Betts, Cartwright Can Help Keep Things Running
I was watching Ladell Betts, scooting right, lowering his head, boring forward for five yards when he should have lost one. And I was thinking what an effective, move-the-sticks running back he is, a tuck-it-away Joe Gibbs kind of player who can run, catch and block enough to start for a number of NFL teams. Betts can't start for this one because Clinton Portis is too good when he's not hurt.
But that's beside the point, which is that Gibbs's offense can function with Ladell Betts. It can win without Portis. That can't be said about a half-dozen irreplaceable parts.
For instance, Mark Brunell can't go down and out. Simple as that. Did you see Jason Campbell and Todd Collins get picked off? Okay, so a fed-up Gibbs was portrayed as being as angry as he's ever been after a loss. The man who won three Super Bowls does not like to have a reverse run on him by a 35-year-old neophyte on the other sideline. Even in preseason. But before the masses groan about looking putrid against the Jets, they should pay attention to the larger picture: Mark Brunell did not get hurt, therefore Washington recorded a victory last night. This is all about able bodies.
And if Jon Jansen is not out there protecting Brunell's blind side, that's real trouble. There's no one to legitimately fill holes on the offensive line. Same with Cornelius Griffin, who absolutely can't be lost to injury again. When the news came that Griffin had sprained his right knee in the first quarter of the second preseason game, doomsayers winced and probably thought, "There goes the run defense."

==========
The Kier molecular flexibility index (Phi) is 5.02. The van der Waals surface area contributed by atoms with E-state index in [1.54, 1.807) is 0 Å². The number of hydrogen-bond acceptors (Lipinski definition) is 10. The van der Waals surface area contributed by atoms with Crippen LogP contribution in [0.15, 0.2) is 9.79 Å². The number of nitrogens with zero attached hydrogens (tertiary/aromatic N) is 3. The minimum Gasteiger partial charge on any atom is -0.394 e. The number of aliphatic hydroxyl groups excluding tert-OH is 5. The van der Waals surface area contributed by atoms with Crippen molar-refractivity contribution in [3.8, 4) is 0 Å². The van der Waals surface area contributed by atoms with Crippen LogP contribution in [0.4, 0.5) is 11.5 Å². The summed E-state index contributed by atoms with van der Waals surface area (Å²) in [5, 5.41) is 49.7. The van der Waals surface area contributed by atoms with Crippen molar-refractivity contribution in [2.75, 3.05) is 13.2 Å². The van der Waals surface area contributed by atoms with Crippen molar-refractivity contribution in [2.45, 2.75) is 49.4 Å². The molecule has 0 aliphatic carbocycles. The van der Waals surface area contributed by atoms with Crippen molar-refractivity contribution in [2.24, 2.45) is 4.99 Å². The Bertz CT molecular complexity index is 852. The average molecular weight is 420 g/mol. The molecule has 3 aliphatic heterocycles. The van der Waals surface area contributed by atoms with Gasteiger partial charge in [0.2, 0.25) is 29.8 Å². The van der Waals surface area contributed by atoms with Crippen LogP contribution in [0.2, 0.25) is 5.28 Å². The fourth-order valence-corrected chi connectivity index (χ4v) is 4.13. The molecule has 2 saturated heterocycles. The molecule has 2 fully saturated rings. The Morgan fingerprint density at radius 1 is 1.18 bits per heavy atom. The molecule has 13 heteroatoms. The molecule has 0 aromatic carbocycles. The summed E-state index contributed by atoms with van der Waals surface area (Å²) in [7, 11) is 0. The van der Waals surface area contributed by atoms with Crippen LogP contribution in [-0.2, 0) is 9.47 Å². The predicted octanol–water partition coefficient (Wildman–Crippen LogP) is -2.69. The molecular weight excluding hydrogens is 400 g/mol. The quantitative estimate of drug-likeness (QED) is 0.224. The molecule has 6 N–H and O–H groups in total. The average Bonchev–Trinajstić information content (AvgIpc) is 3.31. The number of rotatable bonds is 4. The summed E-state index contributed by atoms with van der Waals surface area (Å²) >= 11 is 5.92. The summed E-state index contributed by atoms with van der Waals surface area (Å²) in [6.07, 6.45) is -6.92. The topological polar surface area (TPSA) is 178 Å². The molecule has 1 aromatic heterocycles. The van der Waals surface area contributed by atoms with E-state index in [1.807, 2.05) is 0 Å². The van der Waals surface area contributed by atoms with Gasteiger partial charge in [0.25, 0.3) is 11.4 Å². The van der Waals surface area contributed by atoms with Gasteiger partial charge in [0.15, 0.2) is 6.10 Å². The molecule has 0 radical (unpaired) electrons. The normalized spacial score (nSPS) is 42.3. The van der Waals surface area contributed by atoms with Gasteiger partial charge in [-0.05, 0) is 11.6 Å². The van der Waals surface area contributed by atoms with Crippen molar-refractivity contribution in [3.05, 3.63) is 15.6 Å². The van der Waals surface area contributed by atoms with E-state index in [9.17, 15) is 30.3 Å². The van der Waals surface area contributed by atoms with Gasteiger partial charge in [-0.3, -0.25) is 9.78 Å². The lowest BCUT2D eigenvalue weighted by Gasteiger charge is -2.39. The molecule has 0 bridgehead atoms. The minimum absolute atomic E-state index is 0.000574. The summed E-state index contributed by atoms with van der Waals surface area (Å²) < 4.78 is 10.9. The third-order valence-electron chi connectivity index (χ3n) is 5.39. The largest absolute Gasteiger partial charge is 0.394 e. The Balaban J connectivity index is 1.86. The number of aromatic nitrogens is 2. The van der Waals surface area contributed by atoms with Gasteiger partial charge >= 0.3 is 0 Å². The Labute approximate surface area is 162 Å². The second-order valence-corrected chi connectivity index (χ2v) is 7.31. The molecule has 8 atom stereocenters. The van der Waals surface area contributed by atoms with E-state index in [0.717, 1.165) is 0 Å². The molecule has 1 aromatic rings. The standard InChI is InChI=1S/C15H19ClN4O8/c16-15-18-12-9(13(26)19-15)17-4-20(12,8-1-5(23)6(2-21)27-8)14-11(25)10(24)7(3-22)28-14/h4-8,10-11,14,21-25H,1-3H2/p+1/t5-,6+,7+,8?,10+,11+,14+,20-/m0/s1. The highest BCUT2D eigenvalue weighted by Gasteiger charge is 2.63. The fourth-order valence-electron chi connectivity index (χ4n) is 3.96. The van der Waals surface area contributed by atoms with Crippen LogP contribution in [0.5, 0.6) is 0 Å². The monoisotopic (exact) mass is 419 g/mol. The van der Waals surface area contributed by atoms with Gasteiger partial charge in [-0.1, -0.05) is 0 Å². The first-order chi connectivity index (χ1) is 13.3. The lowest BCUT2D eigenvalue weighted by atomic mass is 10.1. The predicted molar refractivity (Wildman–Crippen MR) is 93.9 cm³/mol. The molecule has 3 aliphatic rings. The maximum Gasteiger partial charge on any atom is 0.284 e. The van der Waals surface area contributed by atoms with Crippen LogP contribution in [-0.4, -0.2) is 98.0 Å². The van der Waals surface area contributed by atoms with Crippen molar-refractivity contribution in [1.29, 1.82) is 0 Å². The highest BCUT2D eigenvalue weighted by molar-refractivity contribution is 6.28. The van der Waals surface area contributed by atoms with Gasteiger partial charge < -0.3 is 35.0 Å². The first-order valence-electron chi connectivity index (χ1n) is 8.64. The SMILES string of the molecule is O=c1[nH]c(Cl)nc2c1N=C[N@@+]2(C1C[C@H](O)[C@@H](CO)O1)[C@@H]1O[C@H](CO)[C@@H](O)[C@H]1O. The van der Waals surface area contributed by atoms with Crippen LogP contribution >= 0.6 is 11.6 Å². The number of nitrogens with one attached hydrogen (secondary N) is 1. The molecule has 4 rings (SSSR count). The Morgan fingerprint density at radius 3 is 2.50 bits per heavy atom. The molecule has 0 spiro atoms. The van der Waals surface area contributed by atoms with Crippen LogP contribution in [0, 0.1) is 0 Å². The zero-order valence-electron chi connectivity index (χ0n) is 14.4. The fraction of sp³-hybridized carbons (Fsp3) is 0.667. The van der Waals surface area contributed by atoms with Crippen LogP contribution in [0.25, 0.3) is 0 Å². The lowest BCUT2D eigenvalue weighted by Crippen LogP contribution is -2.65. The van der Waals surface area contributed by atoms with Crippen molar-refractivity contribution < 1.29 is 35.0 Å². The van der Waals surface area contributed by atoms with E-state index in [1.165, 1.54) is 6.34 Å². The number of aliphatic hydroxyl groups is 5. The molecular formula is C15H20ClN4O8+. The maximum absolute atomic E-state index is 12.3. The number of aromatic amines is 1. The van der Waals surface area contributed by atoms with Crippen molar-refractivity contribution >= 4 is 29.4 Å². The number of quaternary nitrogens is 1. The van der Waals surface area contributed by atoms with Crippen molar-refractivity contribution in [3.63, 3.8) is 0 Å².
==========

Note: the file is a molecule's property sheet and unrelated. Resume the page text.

The notion that the season rides on health and depth is not wrongheaded. But it's also half the story.
Because if Portis were to miss extended time, more than the next few weeks with a partially separated shoulder, it's not as much of an emergency situation. Yeah, Gibbs misses Portis's explosiveness and the offense becomes more predictable.
But Al Saunders, the man Gibbs hired to run the offense, loves short-yardage backs who will make three yards out of minus-1. Ladell Betts is that kind of back. Rock Cartwright, who plunged in from the 1 against the Jets for a touchdown, is that kind of back.
It's why they're still here, the longest-tenured players drafted by the organization after Jansen and Chris Samuels in 1999 and 2000, respectively. Betts and Cartwright went from the misery of the ol' ball coach to the majesty of the really ol' ball coach.
"Class of '02, that's us," Betts said earlier this week. "We've seen a little of everything in five years."
"When we got here, we had Coach [Steve] Spurrier and there wasn't much discipline," Cartwright said. "Just didn't feel like an NFL atmosphere, you know. Now, with Coach Gibbs, you can't even compare. Different world, man."
Different world. Same stubby, compact bruising duo, backing up the star.
Betts and Cartwright shared a two-bedroom apartment in Atlanta in the offseason. They worked out. Shopped, often ending up buying the same shirts and jeans. And they would end a lot of nights in some steel-cage death match of a video game, usually Madden NFL '06. "Music, clothes, we're just a lot alike," Cartwright said.